Episode 110: The Legacy of WWI in the Balkans and Middle East

Host: Christopher Rose, Department of History
Guests: Mary Neuburger, Departments of History & Slavic Studies; Yoav Di-Capua, Department of History

On October 30, 1918, the Ottoman Empire signed a treaty of capitulation to the Allied Powers aboard the HMS Agamemnon, a British battleship docked in Mudros harbor on the Aegean island of Lemnos. Bulgaria and the Ottoman Empire were the first of the Central Powers to formally end their participation in World War I. Five days later, the Austro-Hungarian Empire followed suit, and finally the guns fell silent with the capitulation of Germany on November 11. World War I dramatically changed the face of Europe and the Middle East. The war had caused millions of deaths and millions more were displaced. Two great multinational empires–the Austro-Hungarian Empire and the Ottoman Empire–were dissolved into new nation states, while Russia descended into a chaotic revolution.

In this first of two roundtables on the legacy of World War I, I am joined by Mary Neuburger, Professor of History and Director of the Center for Russian, East European and Eurasian Studies, and Yoav Di-Capua, Professor of Modern Arab History, to discuss the war’s impact on Southeastern Europe and the Middle East.

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Episode 78: The U.S. and Decolonization after World War II

Host: Joan Neuberger, Professor, Department of History
Guest: R. Joseph Parrott, Doctoral Candidate, Department of History

William_Orpen_–_The_Signing_of_Peace_in_the_Hall_of_Mirrors,_Versailles_1919,_AusschnittFollowing World War II, a large part of the world was in the hands of European powers, established as colonies in the previous centuries. As one of the nations that came out on top of the geo-political situation, the United States was looked to with hope by aspiring nationalist movements, but also seen as a potential source by European allies in the war as a potential supporter of the move to restore the tarnished empires to their former glory. What’s a newly emerged world power to do?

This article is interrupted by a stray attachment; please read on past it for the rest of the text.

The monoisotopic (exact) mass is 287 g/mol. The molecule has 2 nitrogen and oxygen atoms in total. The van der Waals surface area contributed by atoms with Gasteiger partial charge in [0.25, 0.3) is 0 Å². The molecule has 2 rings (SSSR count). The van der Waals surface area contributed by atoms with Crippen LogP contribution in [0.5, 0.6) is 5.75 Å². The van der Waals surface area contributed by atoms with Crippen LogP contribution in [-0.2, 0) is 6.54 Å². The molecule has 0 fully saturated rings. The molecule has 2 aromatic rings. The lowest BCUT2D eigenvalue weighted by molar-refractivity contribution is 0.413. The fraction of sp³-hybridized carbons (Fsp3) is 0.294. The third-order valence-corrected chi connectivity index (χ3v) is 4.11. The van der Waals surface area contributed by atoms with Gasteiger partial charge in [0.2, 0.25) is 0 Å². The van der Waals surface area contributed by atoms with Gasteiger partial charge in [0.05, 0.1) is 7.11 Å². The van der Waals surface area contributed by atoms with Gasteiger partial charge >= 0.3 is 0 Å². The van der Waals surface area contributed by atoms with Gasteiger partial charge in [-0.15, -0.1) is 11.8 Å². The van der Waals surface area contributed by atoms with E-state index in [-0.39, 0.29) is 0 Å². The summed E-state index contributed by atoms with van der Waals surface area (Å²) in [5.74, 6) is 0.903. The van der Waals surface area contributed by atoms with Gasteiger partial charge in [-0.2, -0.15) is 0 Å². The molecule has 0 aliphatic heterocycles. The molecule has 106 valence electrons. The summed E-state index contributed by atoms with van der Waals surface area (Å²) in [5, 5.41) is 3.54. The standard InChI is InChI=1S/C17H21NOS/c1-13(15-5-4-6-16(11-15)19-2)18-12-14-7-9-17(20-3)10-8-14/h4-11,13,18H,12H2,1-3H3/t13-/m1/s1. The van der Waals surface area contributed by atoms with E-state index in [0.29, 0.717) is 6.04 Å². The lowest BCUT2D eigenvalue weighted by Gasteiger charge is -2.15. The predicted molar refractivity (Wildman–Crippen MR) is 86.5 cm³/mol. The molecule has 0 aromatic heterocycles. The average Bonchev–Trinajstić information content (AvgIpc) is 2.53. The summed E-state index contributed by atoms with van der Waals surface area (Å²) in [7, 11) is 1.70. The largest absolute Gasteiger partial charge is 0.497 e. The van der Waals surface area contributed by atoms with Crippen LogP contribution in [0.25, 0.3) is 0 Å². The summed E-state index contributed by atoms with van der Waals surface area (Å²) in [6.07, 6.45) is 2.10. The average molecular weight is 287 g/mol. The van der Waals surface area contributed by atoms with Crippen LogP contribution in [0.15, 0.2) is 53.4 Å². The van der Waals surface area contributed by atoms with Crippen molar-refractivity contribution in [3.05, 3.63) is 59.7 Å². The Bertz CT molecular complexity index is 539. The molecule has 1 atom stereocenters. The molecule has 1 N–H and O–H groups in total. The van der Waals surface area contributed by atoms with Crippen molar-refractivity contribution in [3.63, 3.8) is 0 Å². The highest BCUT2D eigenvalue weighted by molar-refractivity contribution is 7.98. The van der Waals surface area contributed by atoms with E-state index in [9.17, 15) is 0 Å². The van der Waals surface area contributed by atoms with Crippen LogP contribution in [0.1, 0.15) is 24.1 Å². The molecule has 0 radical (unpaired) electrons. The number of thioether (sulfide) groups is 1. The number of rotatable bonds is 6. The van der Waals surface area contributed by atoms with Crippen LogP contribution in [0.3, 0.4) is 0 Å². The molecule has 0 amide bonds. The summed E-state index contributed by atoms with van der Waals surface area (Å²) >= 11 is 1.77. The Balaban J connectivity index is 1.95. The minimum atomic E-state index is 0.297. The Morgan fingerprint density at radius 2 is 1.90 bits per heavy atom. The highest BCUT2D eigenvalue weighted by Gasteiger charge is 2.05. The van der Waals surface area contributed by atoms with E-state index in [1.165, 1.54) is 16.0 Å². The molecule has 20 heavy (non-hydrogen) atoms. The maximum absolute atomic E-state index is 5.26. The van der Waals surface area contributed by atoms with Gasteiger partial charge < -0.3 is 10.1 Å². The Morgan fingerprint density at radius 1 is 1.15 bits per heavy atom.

Guest R. Joseph Parrott takes a look at the indecisive position the United States took on decolonization after helping liberate Europe from the threat of enslavement to fascism.

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Episode 12: America’s Entry in to World War I

Host: Joan Neuberger, Professor, Department of History and Editor, Not Even Past
Guest: Jeremi Suri, Professor of History and Mack Brown Distinguished Chair for Leadership in Global Affairs (LBJ School of Public Affairs)

"Well, what are you going to do about it?," political cartoon by R.A. Allen depicting Woodrow Wilson and German Ambassador Johann von Bernstorff (date unknown, believed to be 1915).

World War I ended the long-standing American policy of neutrality in foreign wars, a policy seen as dating back to the time of George Washington. What forces conspired to bring the United States into World War I, and what was the reaction at home and abroad?

Historian Jeremi Suri walks us through the events and processes that brought the United States into The Great War.

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